Before we go full listicle on this shit, I want to provide you with a short description of the #RealNiggaHours meme, so we’re on the same page as to the thing we’re discussing. #RealNiggaHours is a meme which I believe to be in its infancy, as it doesn't yet have a KnowYourMeme page or can be tracked via Google Trends. The meme involves pantomiming/replicating a “shitpic,” a term outlined in a great essay by Brian Feldman, defined as the following –
“Shitpics happen when an image is put through some diabolical combination of uploading, screencapping, filtering, cropping, and reuploading. They are particularly popular on Instagram.”
Text demanding that if the reader is awake, they must “like” the post, is incorporated to the image with generated digital artifact.
As I see it, the static, core elements of this meme are the “shitpic” replication featuring recognizable pop culture imagery/ideas paired with text demanding the viewer “like” the post if they are awake during the time the image is posted.. Besides those elements, the meme is very open to reinterpretation. From what I can tell through research, the following is the first example of the meme, appearing early 2014 —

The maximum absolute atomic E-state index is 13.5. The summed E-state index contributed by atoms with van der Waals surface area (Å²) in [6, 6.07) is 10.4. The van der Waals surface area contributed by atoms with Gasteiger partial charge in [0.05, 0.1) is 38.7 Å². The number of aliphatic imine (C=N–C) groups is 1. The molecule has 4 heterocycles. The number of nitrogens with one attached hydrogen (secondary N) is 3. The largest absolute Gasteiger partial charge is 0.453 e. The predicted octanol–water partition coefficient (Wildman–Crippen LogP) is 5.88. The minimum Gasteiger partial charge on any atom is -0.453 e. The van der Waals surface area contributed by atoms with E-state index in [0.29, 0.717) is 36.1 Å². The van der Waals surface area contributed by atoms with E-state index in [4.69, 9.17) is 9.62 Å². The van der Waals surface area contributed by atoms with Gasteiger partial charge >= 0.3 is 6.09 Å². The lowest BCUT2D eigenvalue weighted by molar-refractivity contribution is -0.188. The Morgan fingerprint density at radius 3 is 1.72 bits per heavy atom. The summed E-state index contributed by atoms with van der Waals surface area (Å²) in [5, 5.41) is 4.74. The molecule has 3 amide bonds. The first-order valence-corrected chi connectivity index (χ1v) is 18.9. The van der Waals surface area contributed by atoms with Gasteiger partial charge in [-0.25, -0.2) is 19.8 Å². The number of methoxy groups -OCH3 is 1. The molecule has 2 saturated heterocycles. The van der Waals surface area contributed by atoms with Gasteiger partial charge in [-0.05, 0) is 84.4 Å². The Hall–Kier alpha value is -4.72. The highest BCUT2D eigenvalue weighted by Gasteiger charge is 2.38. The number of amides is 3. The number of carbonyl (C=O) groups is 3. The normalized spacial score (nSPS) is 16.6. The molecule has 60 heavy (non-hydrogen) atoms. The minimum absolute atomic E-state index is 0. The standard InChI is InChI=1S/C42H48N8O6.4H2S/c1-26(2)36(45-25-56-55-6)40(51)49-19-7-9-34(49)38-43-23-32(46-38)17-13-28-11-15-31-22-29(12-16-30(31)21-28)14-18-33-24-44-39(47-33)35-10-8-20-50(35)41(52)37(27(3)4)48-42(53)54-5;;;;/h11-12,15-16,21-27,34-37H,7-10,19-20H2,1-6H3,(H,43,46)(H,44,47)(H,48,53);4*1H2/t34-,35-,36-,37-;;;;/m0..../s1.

Without further adieu — here’s my listicle proving why #RealNiggaHours is the greatest meme of all time —
1. #RealNiggaHours is the quintessence of memes.